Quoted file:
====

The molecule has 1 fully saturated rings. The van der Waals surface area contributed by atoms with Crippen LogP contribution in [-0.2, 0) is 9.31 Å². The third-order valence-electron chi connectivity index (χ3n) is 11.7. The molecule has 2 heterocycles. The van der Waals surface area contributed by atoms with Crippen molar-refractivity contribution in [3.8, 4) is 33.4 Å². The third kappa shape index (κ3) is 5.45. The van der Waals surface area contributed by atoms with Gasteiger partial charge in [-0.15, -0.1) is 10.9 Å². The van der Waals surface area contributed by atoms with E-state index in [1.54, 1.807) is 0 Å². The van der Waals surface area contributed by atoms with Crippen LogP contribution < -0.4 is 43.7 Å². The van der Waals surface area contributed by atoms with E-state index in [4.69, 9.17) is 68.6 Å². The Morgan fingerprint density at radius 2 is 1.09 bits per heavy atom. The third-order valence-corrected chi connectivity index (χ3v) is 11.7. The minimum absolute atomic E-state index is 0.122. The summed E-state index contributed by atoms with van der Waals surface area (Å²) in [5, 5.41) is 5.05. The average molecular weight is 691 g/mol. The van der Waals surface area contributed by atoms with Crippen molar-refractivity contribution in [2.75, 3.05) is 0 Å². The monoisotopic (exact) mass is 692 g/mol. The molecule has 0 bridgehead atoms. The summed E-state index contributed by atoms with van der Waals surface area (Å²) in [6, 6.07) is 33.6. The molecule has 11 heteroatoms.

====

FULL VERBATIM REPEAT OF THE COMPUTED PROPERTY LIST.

The molecule has 1 fully saturated rings. The van der Waals surface area contributed by atoms with Crippen LogP contribution in [-0.2, 0) is 9.31 Å². The third-order valence-electron chi connectivity index (χ3n) is 11.7. The molecule has 2 heterocycles. The van der Waals surface area contributed by atoms with Crippen molar-refractivity contribution in [3.8, 4) is 33.4 Å². The third kappa shape index (κ3) is 5.45. The van der Waals surface area contributed by atoms with Gasteiger partial charge in [-0.15, -0.1) is 10.9 Å². The van der Waals surface area contributed by atoms with E-state index in [1.54, 1.807) is 0 Å². The van der Waals surface area contributed by atoms with Crippen LogP contribution < -0.4 is 43.7 Å². The van der Waals surface area contributed by atoms with E-state index in [4.69, 9.17) is 68.6 Å². The Morgan fingerprint density at radius 2 is 1.09 bits per heavy atom. The third-order valence-corrected chi connectivity index (χ3v) is 11.7. The minimum absolute atomic E-state index is 0.122. The summed E-state index contributed by atoms with van der Waals surface area (Å²) in [5, 5.41) is 5.05. The average molecular weight is 691 g/mol. The van der Waals surface area contributed by atoms with Crippen molar-refractivity contribution in [2.75, 3.05) is 0 Å². The monoisotopic (exact) mass is 692 g/mol. The molecule has 0 bridgehead atoms. The summed E-state index contributed by atoms with van der Waals surface area (Å²) in [6, 6.07) is 33.6. The molecule has 11 heteroatoms.